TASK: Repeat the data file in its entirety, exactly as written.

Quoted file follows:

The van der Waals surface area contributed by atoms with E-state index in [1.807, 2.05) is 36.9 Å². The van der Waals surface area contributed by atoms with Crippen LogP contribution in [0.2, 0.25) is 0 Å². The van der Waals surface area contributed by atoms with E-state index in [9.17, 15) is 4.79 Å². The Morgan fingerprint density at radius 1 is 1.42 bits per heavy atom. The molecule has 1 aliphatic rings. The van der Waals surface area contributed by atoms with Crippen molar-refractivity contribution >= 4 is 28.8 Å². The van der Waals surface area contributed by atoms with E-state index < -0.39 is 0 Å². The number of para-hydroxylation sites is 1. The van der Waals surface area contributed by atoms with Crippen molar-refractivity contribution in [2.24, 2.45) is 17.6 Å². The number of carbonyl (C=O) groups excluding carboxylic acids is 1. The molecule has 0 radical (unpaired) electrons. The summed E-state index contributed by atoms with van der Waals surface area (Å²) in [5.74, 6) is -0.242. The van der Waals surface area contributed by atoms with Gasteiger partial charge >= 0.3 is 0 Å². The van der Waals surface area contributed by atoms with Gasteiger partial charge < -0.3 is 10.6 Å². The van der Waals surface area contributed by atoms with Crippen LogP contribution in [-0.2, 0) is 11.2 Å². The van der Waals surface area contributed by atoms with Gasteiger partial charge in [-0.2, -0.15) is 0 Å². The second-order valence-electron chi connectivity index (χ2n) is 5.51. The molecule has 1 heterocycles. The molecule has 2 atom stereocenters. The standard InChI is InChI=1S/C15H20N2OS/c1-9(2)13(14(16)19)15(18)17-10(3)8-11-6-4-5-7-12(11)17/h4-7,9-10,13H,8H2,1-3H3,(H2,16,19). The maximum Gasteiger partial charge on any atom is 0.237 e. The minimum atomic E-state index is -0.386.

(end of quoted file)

The van der Waals surface area contributed by atoms with E-state index in [1.807, 2.05) is 36.9 Å². The van der Waals surface area contributed by atoms with Crippen LogP contribution in [0.2, 0.25) is 0 Å². The van der Waals surface area contributed by atoms with E-state index in [9.17, 15) is 4.79 Å². The Morgan fingerprint density at radius 1 is 1.42 bits per heavy atom. The molecule has 1 aliphatic rings. The van der Waals surface area contributed by atoms with Crippen molar-refractivity contribution >= 4 is 28.8 Å². The van der Waals surface area contributed by atoms with E-state index < -0.39 is 0 Å². The number of para-hydroxylation sites is 1. The van der Waals surface area contributed by atoms with Crippen molar-refractivity contribution in [2.24, 2.45) is 17.6 Å². The number of carbonyl (C=O) groups excluding carboxylic acids is 1. The molecule has 0 radical (unpaired) electrons. The summed E-state index contributed by atoms with van der Waals surface area (Å²) in [5.74, 6) is -0.242. The van der Waals surface area contributed by atoms with Gasteiger partial charge >= 0.3 is 0 Å². The van der Waals surface area contributed by atoms with Gasteiger partial charge < -0.3 is 10.6 Å². The van der Waals surface area contributed by atoms with Crippen LogP contribution in [-0.2, 0) is 11.2 Å². The van der Waals surface area contributed by atoms with Gasteiger partial charge in [-0.2, -0.15) is 0 Å². The second-order valence-electron chi connectivity index (χ2n) is 5.51. The molecule has 1 heterocycles. The molecule has 2 atom stereocenters. The standard InChI is InChI=1S/C15H20N2OS/c1-9(2)13(14(16)19)15(18)17-10(3)8-11-6-4-5-7-12(11)17/h4-7,9-10,13H,8H2,1-3H3,(H2,16,19). The maximum Gasteiger partial charge on any atom is 0.237 e. The minimum atomic E-state index is -0.386.